Economics

Cities Could Use More People Who Care Less

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I wrote my latest piece about Providence, but it could apply to a lot of cities. It’s a bit of a contrarian take on civic engagement. For some people, too much civic engagement can result in a fixation on problems, which then turns them negative on the community. This makes the grass look greener in other places. Whereas if they just enjoyed the good things about a city instead of worrying about civic challenges, they might enjoy life more and be more likely to stay. Here’s an excerpt:  read more »

The Once-Lucky Country

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Few places on earth are better suited for middle-class prosperity than Australia. From early in its history, when it was a refuge for British convicts, the vast, resource-rich country has provided an ideal environment for upward mobility, from the pioneering ranches of the nineteenth century to the middle-class suburbs of the late twentieth. Journalist Donald Horne described Australia in 1964 as “a lucky country run mainly by second-rate people who share its luck.”  read more »

The Challenges of Organizing “Gig” Workers

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When we think about organizing precarious “gig” workers, the task seems biblical. The workers may be ready, or not, but the spirit and the flesh are weak. We all bemoan the rise of gig workers. Low pay, few hours, no benefits are some of them, worsened by the uncertainty of a position where you can only work to deliver something being demanded by consumers at a premium you are powerless to control.  read more »

Our Suicidal Elites

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The French nobility, observed Tocqueville in The Ancien Regime and The Revolution, supported many of the writers whose essays and observations ended up threatening “their own rights and even their existence.” Today we see much the same farce repeated, as the world’s richest people line up behind causes that, in the end, could relieve them of their fortunes, if not their heads.  read more »

Transit in Los Angeles: Lost Opportunities

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Low fares and more bus service, rather than urban rail, is the key to improving transit ridership in Los Angeles. That conclusion can be easily drawn from a recent installment of transportation consultant Thomas A. Rubin and Professor James E. Moore II in their series on transit in Los Angeles. This article covers Improving Bus Service and Reducing Fares have Greatly Increased Transit Use in Los Angeles as part of a series entitled A Critical Review of Los Angeles Metro’s 28 by 2028 Plan being published by the Reason Foundation and its earlier installments were covered in a previous New Geography article.  read more »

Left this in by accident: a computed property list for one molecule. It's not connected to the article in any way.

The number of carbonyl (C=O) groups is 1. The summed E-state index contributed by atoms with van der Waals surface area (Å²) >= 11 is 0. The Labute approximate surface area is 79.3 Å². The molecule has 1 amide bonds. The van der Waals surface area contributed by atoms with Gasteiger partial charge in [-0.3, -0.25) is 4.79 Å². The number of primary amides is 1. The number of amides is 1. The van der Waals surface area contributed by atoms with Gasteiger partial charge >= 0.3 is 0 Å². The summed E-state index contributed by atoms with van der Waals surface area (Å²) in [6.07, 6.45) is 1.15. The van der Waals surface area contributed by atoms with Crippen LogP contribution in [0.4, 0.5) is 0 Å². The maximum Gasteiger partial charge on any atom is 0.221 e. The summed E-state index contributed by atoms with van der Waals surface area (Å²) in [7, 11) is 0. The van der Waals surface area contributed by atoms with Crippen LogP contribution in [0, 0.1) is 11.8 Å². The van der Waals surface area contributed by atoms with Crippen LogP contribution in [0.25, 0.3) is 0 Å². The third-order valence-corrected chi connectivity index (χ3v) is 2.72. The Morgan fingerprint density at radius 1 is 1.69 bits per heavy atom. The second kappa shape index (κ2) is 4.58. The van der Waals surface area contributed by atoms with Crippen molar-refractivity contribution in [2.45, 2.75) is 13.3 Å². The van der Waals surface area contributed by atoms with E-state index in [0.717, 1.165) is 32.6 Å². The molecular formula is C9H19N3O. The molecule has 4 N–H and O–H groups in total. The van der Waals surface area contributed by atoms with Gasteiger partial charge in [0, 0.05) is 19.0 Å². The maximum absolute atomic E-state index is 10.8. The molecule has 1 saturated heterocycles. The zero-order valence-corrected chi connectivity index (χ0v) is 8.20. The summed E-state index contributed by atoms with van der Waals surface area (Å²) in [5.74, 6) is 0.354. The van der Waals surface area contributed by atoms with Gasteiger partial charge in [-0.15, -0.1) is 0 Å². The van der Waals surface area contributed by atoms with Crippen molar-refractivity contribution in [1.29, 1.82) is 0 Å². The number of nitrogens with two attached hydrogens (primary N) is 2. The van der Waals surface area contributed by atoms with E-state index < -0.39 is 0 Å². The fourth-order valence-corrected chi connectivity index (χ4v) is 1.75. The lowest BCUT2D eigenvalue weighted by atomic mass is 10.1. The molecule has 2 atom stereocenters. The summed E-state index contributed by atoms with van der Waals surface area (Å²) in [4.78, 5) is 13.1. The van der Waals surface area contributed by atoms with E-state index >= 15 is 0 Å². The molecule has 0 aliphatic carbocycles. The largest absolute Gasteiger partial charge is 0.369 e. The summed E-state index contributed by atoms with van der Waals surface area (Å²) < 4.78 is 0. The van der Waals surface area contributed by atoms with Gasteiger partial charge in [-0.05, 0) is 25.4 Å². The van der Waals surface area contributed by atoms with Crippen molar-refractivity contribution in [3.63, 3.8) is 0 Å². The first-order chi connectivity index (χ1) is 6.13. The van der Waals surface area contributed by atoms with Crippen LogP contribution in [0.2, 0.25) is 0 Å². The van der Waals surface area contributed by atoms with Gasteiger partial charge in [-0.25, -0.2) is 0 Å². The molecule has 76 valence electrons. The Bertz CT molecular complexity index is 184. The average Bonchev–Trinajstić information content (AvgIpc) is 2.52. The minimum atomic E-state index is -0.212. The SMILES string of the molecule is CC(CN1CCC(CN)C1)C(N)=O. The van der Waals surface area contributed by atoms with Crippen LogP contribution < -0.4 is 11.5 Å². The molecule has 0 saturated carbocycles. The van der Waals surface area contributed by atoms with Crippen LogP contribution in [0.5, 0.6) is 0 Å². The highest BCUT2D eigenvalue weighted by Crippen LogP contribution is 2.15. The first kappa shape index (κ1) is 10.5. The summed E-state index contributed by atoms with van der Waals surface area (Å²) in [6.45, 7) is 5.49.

Denver’s Subsidized Housing Scheme Gets It Wrong On Affordability

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Thanks to an urban-growth boundary, Denver has a housing affordability problem. Apartment rents have increased by 65 percent in the last decade, while the nationwide cost of living in that time rose by just 18 percent and rents nationwide increased by an average of 28 percent.  read more »

The Nation’s Worst Transit Agencies

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The Antiplanner has often called San Jose’s Valley Transit Authority (VTA) the nation’s worst transit agency (with some competition from DC Metro). It would be nice, however, to confirm that with hard data. The question is what are the best ways to measure agency performance?  read more »

Russia’s Not-So-Secret Plan To Control The World’s Energy

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If you haven’t been paying attention, and you should have, the balance of power energy-wise has shifted. Today, the U.S.A., Russia, and Saudi Arabia are neck and neck in oil production. The other OPEC countries, Iraq, Iran, United Arab Emirates (UAE), Kuwait, Venezuela, Nigeria, Angola, and Algeria together run a close second.  read more »

America’s Future Depends on the Bedroom, Not the Border

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With a historically low unemployment rate, America is running low on workers in everything from high-tech to construction, manufacturing and services as Donald Trump’s stronger immigration policies help raise wages for existing US workers, from the lowest paid to well-paid construction workers, for the first time in decades.  read more »

A What If - The Chicago White Sox and Armour Field

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(In the mid-1980's the Chicago White Sox were struggling on many levels -- to win on the field, to excite a fan base, and to upgrade their old home ballpark. That spurred them to push for a stadium deal either in the Chicago area or elsewhere. The Sox nearly moved to suburban Addison until the promise of a new stadium was narrowly defeated in a referendum, and nearly moved to Tampa Bay until the Illinois State Assembly intervened. That deal brought us the Guaranteed Rate Field the Sox have today, which opened in 1991.  read more »